Fast and physical, Troy is a student of the game and has a great work ethic. He is also a spiritual man. After a bone-crunching tackle, he does not gesticulate, but instead says a quiet prayer of thanks.

Troy is listed as a safety, but in most respects he transcends the concept of the position. Quarterbacks never know where he will be or what he will do. As a rule, he lines up near the tight end when the Steelers suspect a run on first down. On second down, he either stays close to the line of scrimmage or backs up, depending on the situation. On third and long, he becomes the Steelers’ wild card, sometimes blitzing, sometimes dropping into coverage. One of his favorite plays is to “hide” behind a blitzing linebacker and then explode into the backfield after his teammate is blocked.

Troy’s most remarkable move is the fake-blitz blitz, a play where he lines up in one of the gaps, then spins into coverage when the ball is snapped—only to spin again to go after the quarterback. Opposing teams have not developed a scheme to stop him on this play.

Troy's energetic style of play is an inspiration to teammates. He never gives up, and they follow his lead.


* Growing up in Oregon, Troy often watched an uncle perform in traditional Samoan fire sword dances.
* Troy was a two-time All-State basketball player in high school.
* Troy scored 56 touchdowns in just 32 high school games.
* Troy’s 118 tackles as a junior were the most for a USC safety since Tim McDonald had 140 in 1986.
* Troy was USC’s first two-time All-American since Tony Boselli in 1992 and 1994, and the school's first All-American safety since Mark Carrier in 1989.
* Troy was a finalist for the 2002 Jim Thorpe Award.
* Troy returned three of his six college interceptions for touchdowns. He also blocked four punts for the Trojans.
* Despite signing a multimillion dollar contract with the Steelers, Troy showed up to his first training camp in a $12,000 Kia.
* Troy won the 2003 Joe Greene Award, given by the Steelers to their top rookie.
* In 2006, Troy tied a record for sacks by a safety with three.
* Super Bowl XL was a big day for Samoans. Troy and Lofa Tatupu of the Seahawks—friends and teammates from USC—were two of the defensive stars of the game.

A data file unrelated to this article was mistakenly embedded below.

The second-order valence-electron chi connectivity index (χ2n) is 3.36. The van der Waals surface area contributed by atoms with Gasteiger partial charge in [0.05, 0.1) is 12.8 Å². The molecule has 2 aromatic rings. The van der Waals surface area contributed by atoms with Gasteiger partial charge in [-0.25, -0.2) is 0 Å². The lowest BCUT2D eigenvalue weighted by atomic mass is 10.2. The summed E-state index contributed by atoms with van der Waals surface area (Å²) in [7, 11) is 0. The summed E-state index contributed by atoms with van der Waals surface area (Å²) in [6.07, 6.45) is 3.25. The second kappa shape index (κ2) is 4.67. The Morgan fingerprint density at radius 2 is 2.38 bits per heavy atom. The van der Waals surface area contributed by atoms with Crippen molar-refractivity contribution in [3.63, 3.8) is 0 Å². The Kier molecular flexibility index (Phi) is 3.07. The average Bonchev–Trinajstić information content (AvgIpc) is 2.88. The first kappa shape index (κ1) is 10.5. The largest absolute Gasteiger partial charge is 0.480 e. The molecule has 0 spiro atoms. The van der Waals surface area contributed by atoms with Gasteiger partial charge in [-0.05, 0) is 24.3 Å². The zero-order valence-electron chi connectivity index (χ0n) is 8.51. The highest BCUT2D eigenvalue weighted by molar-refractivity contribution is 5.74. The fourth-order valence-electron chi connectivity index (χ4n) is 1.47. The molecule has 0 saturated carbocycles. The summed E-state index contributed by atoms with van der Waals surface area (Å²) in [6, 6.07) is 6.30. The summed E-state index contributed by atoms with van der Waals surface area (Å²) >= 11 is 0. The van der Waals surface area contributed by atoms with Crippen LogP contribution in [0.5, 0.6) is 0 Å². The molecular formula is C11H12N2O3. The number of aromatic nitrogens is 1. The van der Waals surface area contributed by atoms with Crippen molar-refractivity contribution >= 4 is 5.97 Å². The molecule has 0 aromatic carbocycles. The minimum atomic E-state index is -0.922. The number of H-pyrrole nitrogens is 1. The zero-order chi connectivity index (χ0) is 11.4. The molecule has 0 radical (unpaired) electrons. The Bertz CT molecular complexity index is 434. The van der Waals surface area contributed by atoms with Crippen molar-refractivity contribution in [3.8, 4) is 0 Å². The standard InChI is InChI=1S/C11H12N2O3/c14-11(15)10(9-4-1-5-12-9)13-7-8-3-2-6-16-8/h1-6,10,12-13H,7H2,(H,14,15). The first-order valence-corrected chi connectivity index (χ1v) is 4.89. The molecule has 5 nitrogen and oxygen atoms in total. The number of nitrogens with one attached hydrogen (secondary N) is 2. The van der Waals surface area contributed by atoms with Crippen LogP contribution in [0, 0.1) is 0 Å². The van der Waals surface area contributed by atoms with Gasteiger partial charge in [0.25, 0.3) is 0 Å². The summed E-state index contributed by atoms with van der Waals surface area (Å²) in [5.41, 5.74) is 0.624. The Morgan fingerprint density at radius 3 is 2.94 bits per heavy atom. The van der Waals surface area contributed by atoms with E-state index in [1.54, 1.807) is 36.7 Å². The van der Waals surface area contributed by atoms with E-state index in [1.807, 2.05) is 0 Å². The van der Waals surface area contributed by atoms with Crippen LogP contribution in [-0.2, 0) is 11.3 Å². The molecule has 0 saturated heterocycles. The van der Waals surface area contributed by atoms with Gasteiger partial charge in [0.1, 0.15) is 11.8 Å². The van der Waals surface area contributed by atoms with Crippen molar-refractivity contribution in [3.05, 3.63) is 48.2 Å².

* Troy was named to the 2009 AFC Pro Bowl squad.
* Troy wanted to sign autographs for fans after the 2006 Pro Bowl, but the Honolulu police would not permit it. The crowd waiting for him was too large to control.
* At the time of Troy’s 2007 contract, it was the largest ever given to a Steeler (worth more $30 million). He was the highest-paid safety in the NFL until Bob Sanders inked a new deal with the Colts at the end of '07.
* In 2007, Troy had his name legally changed to Polamalu. Technically, it was stil Aumua.
* Troy was the star of a new Coke Zero that debuted during Super Bowl XLLIII. It was a takeoff on the classic Mean Joe Greene commercial from the 1970s.
* Troy holds rock-paper-scissors tournaments in the Steelers’ locker room.
* Troy is a practical joker. He loves to tie teammates’ shoelaces together.
* Troy has been timed at 4.3 in the 40-yard dash and has a 43-inch vertical leap.
* Troy became a master woodcarver in high school. He made ornate cabinets and coffee tables, which he sold to earn extra cash.
* Troy’s hobbies include fly fishing and orchid cultivation.
* Troy’s bother, Kaio Aumua, played football for UTEP. His uncle Kennedy is running backs coach for the Jacksonville Jaguars.
* Troy rarely cuts hs hair. He describes his hair as a “fifth appendage.” As it grows to cover his uniform number, the NFL may step in and make him trim it.
* Troy is married to Theodora Holmes, the sister of USC teammate and Dolphins receiver Alex Holmes. They had their first child, a daughter named Paisios.
* Troy has two nicknames—The Tasmanian Devil and The Quiet Storm.